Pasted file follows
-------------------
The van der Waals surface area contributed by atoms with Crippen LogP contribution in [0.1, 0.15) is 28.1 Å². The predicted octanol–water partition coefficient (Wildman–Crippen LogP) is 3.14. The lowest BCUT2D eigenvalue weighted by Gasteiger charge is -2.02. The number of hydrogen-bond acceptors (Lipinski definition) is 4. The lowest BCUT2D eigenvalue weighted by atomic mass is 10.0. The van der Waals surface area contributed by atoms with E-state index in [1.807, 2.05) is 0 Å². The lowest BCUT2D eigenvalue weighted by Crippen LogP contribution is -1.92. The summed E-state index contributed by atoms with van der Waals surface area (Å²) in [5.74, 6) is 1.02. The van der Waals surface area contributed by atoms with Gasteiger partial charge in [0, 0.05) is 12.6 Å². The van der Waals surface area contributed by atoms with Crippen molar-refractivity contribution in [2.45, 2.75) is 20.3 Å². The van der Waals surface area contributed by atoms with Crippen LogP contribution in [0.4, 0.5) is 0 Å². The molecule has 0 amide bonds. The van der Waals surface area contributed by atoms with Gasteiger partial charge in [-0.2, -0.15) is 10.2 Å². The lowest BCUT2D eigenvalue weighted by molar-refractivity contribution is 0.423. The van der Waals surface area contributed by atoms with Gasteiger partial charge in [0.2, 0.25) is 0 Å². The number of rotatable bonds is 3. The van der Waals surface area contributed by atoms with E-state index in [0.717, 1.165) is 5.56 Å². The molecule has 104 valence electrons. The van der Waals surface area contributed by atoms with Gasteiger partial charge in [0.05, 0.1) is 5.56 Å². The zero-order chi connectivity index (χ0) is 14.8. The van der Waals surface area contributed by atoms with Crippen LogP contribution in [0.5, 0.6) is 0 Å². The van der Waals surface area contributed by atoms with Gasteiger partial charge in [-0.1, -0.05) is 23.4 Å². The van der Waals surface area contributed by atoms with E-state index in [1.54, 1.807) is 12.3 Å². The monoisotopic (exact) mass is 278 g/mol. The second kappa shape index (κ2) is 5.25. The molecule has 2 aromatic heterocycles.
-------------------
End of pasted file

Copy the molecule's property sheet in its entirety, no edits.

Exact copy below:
The van der Waals surface area contributed by atoms with Crippen LogP contribution in [0.1, 0.15) is 28.1 Å². The predicted octanol–water partition coefficient (Wildman–Crippen LogP) is 3.14. The lowest BCUT2D eigenvalue weighted by Gasteiger charge is -2.02. The number of hydrogen-bond acceptors (Lipinski definition) is 4. The lowest BCUT2D eigenvalue weighted by atomic mass is 10.0. The van der Waals surface area contributed by atoms with E-state index in [1.807, 2.05) is 0 Å². The lowest BCUT2D eigenvalue weighted by Crippen LogP contribution is -1.92. The summed E-state index contributed by atoms with van der Waals surface area (Å²) in [5.74, 6) is 1.02. The van der Waals surface area contributed by atoms with Gasteiger partial charge in [0, 0.05) is 12.6 Å². The van der Waals surface area contributed by atoms with Crippen molar-refractivity contribution in [2.45, 2.75) is 20.3 Å². The van der Waals surface area contributed by atoms with Crippen LogP contribution in [0.4, 0.5) is 0 Å². The molecule has 0 amide bonds. The van der Waals surface area contributed by atoms with Gasteiger partial charge in [-0.2, -0.15) is 10.2 Å². The lowest BCUT2D eigenvalue weighted by molar-refractivity contribution is 0.423. The van der Waals surface area contributed by atoms with Gasteiger partial charge in [0.2, 0.25) is 0 Å². The number of rotatable bonds is 3. The van der Waals surface area contributed by atoms with E-state index in [0.717, 1.165) is 5.56 Å². The molecule has 104 valence electrons. The van der Waals surface area contributed by atoms with Gasteiger partial charge in [0.05, 0.1) is 5.56 Å². The zero-order chi connectivity index (χ0) is 14.8. The van der Waals surface area contributed by atoms with Crippen LogP contribution in [0.5, 0.6) is 0 Å². The van der Waals surface area contributed by atoms with Gasteiger partial charge in [-0.1, -0.05) is 23.4 Å². The van der Waals surface area contributed by atoms with E-state index in [1.54, 1.807) is 12.3 Å². The monoisotopic (exact) mass is 278 g/mol. The second kappa shape index (κ2) is 5.25. The molecule has 2 aromatic heterocycles.